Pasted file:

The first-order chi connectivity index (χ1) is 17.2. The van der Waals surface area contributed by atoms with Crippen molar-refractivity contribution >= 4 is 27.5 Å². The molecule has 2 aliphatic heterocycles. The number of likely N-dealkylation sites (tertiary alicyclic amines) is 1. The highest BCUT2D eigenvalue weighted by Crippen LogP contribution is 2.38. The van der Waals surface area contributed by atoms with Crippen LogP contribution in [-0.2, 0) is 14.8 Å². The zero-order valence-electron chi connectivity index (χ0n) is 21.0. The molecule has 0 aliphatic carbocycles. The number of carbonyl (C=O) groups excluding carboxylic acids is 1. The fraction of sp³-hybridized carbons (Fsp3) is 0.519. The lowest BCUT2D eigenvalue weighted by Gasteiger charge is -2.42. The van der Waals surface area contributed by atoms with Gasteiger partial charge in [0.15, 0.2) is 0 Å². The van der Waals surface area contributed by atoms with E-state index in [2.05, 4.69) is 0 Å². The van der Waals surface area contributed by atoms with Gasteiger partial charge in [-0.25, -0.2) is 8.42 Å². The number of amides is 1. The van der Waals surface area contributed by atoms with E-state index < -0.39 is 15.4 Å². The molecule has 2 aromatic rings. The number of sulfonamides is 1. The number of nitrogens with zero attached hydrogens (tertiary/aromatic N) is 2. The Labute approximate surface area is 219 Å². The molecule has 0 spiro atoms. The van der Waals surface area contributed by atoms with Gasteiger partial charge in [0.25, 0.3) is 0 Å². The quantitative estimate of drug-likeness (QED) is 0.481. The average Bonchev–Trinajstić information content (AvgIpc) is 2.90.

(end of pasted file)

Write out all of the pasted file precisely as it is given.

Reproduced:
The first-order chi connectivity index (χ1) is 17.2. The van der Waals surface area contributed by atoms with Crippen molar-refractivity contribution >= 4 is 27.5 Å². The molecule has 2 aliphatic heterocycles. The number of likely N-dealkylation sites (tertiary alicyclic amines) is 1. The highest BCUT2D eigenvalue weighted by Crippen LogP contribution is 2.38. The van der Waals surface area contributed by atoms with Crippen LogP contribution in [-0.2, 0) is 14.8 Å². The zero-order valence-electron chi connectivity index (χ0n) is 21.0. The molecule has 0 aliphatic carbocycles. The number of carbonyl (C=O) groups excluding carboxylic acids is 1. The fraction of sp³-hybridized carbons (Fsp3) is 0.519. The lowest BCUT2D eigenvalue weighted by Gasteiger charge is -2.42. The van der Waals surface area contributed by atoms with Gasteiger partial charge in [0.15, 0.2) is 0 Å². The van der Waals surface area contributed by atoms with E-state index in [2.05, 4.69) is 0 Å². The van der Waals surface area contributed by atoms with Gasteiger partial charge in [-0.25, -0.2) is 8.42 Å². The number of amides is 1. The van der Waals surface area contributed by atoms with E-state index < -0.39 is 15.4 Å². The molecule has 2 aromatic rings. The number of sulfonamides is 1. The number of nitrogens with zero attached hydrogens (tertiary/aromatic N) is 2. The Labute approximate surface area is 219 Å². The molecule has 0 spiro atoms. The van der Waals surface area contributed by atoms with Gasteiger partial charge in [0.25, 0.3) is 0 Å². The quantitative estimate of drug-likeness (QED) is 0.481. The average Bonchev–Trinajstić information content (AvgIpc) is 2.90.